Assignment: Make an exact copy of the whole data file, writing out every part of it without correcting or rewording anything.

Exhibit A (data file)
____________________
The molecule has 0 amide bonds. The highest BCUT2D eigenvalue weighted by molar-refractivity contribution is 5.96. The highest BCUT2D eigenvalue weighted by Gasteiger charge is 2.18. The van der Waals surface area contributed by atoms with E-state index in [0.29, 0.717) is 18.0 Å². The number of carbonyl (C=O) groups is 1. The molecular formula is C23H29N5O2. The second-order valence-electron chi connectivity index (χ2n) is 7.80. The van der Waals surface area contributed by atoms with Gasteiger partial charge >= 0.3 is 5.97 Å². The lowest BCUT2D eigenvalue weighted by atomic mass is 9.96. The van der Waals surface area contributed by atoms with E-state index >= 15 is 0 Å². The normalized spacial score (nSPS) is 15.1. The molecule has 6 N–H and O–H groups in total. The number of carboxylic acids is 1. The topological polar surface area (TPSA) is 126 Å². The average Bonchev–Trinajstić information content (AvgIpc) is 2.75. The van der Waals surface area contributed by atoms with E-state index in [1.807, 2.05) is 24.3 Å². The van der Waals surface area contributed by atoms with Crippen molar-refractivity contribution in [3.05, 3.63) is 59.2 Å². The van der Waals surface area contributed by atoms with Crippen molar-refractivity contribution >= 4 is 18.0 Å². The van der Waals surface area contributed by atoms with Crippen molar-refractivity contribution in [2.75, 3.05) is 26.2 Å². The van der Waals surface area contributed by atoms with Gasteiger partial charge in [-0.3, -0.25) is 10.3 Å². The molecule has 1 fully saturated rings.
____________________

The molecule has 0 amide bonds. The highest BCUT2D eigenvalue weighted by molar-refractivity contribution is 5.96. The highest BCUT2D eigenvalue weighted by Gasteiger charge is 2.18. The van der Waals surface area contributed by atoms with E-state index in [0.29, 0.717) is 18.0 Å². The number of carbonyl (C=O) groups is 1. The molecular formula is C23H29N5O2. The second-order valence-electron chi connectivity index (χ2n) is 7.80. The van der Waals surface area contributed by atoms with Gasteiger partial charge >= 0.3 is 5.97 Å². The lowest BCUT2D eigenvalue weighted by atomic mass is 9.96. The van der Waals surface area contributed by atoms with E-state index >= 15 is 0 Å². The normalized spacial score (nSPS) is 15.1. The molecule has 6 N–H and O–H groups in total. The number of carboxylic acids is 1. The topological polar surface area (TPSA) is 126 Å². The average Bonchev–Trinajstić information content (AvgIpc) is 2.75. The van der Waals surface area contributed by atoms with E-state index in [1.807, 2.05) is 24.3 Å². The van der Waals surface area contributed by atoms with Crippen molar-refractivity contribution in [3.05, 3.63) is 59.2 Å². The van der Waals surface area contributed by atoms with Crippen molar-refractivity contribution >= 4 is 18.0 Å². The van der Waals surface area contributed by atoms with Crippen molar-refractivity contribution in [2.75, 3.05) is 26.2 Å². The van der Waals surface area contributed by atoms with Gasteiger partial charge in [-0.3, -0.25) is 10.3 Å². The molecule has 1 fully saturated rings.